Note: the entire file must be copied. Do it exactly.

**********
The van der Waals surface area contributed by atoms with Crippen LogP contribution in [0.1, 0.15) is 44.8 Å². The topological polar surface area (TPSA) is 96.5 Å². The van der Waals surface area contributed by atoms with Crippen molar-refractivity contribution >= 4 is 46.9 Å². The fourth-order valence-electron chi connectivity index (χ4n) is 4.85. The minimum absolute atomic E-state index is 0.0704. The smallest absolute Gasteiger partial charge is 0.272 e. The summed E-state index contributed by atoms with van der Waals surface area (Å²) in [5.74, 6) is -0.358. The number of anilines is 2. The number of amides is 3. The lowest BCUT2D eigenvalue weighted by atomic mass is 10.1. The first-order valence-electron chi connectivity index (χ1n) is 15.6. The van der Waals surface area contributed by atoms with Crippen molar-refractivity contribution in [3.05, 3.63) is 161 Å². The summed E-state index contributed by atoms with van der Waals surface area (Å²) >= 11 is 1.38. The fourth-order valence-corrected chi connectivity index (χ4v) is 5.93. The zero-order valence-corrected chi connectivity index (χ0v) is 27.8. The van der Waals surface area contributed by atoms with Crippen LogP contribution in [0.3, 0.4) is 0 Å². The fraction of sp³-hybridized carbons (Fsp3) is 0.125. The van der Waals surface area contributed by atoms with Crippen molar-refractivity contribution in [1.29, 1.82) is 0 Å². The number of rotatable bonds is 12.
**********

The van der Waals surface area contributed by atoms with Crippen LogP contribution in [0.1, 0.15) is 44.8 Å². The topological polar surface area (TPSA) is 96.5 Å². The van der Waals surface area contributed by atoms with Crippen molar-refractivity contribution >= 4 is 46.9 Å². The fourth-order valence-electron chi connectivity index (χ4n) is 4.85. The minimum absolute atomic E-state index is 0.0704. The smallest absolute Gasteiger partial charge is 0.272 e. The summed E-state index contributed by atoms with van der Waals surface area (Å²) in [5.74, 6) is -0.358. The number of anilines is 2. The number of amides is 3. The lowest BCUT2D eigenvalue weighted by atomic mass is 10.1. The first-order valence-electron chi connectivity index (χ1n) is 15.6. The van der Waals surface area contributed by atoms with Crippen molar-refractivity contribution in [3.05, 3.63) is 161 Å². The summed E-state index contributed by atoms with van der Waals surface area (Å²) >= 11 is 1.38. The fourth-order valence-corrected chi connectivity index (χ4v) is 5.93. The zero-order valence-corrected chi connectivity index (χ0v) is 27.8. The van der Waals surface area contributed by atoms with Crippen LogP contribution in [0.3, 0.4) is 0 Å². The fraction of sp³-hybridized carbons (Fsp3) is 0.125. The van der Waals surface area contributed by atoms with Crippen molar-refractivity contribution in [1.29, 1.82) is 0 Å². The number of rotatable bonds is 12.